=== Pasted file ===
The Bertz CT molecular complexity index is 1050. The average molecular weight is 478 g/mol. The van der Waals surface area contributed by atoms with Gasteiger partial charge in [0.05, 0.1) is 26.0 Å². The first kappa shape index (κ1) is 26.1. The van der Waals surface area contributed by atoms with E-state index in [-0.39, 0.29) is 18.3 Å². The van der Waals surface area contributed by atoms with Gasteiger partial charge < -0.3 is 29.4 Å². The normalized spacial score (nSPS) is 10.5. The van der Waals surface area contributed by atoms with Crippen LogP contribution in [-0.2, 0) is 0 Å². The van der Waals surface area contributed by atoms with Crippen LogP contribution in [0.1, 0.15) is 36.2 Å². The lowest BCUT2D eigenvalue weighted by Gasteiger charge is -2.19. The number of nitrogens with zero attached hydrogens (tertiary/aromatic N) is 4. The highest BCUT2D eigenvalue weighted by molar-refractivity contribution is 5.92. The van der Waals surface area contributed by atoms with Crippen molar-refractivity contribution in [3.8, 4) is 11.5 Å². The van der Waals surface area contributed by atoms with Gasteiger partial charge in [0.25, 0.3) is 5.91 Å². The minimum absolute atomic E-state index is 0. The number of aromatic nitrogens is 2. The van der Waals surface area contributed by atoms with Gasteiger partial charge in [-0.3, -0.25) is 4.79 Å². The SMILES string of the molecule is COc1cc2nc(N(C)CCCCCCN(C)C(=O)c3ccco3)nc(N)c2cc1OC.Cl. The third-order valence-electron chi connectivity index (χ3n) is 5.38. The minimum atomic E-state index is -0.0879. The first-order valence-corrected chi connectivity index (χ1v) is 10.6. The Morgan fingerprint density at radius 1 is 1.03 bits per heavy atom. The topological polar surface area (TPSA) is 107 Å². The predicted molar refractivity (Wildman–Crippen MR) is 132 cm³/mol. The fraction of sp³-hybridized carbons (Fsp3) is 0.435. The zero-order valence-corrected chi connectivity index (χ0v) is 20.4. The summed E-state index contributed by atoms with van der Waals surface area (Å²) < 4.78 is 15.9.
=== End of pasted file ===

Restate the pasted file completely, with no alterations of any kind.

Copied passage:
The Bertz CT molecular complexity index is 1050. The average molecular weight is 478 g/mol. The van der Waals surface area contributed by atoms with Gasteiger partial charge in [0.05, 0.1) is 26.0 Å². The first kappa shape index (κ1) is 26.1. The van der Waals surface area contributed by atoms with E-state index in [-0.39, 0.29) is 18.3 Å². The van der Waals surface area contributed by atoms with Gasteiger partial charge < -0.3 is 29.4 Å². The normalized spacial score (nSPS) is 10.5. The van der Waals surface area contributed by atoms with Crippen LogP contribution in [-0.2, 0) is 0 Å². The van der Waals surface area contributed by atoms with Crippen LogP contribution in [0.1, 0.15) is 36.2 Å². The lowest BCUT2D eigenvalue weighted by Gasteiger charge is -2.19. The number of nitrogens with zero attached hydrogens (tertiary/aromatic N) is 4. The highest BCUT2D eigenvalue weighted by molar-refractivity contribution is 5.92. The van der Waals surface area contributed by atoms with Crippen molar-refractivity contribution in [3.8, 4) is 11.5 Å². The van der Waals surface area contributed by atoms with Gasteiger partial charge in [0.25, 0.3) is 5.91 Å². The minimum absolute atomic E-state index is 0. The number of aromatic nitrogens is 2. The van der Waals surface area contributed by atoms with Gasteiger partial charge in [-0.3, -0.25) is 4.79 Å². The SMILES string of the molecule is COc1cc2nc(N(C)CCCCCCN(C)C(=O)c3ccco3)nc(N)c2cc1OC.Cl. The third-order valence-electron chi connectivity index (χ3n) is 5.38. The minimum atomic E-state index is -0.0879. The first-order valence-corrected chi connectivity index (χ1v) is 10.6. The Morgan fingerprint density at radius 1 is 1.03 bits per heavy atom. The topological polar surface area (TPSA) is 107 Å². The predicted molar refractivity (Wildman–Crippen MR) is 132 cm³/mol. The fraction of sp³-hybridized carbons (Fsp3) is 0.435. The zero-order valence-corrected chi connectivity index (χ0v) is 20.4. The summed E-state index contributed by atoms with van der Waals surface area (Å²) < 4.78 is 15.9.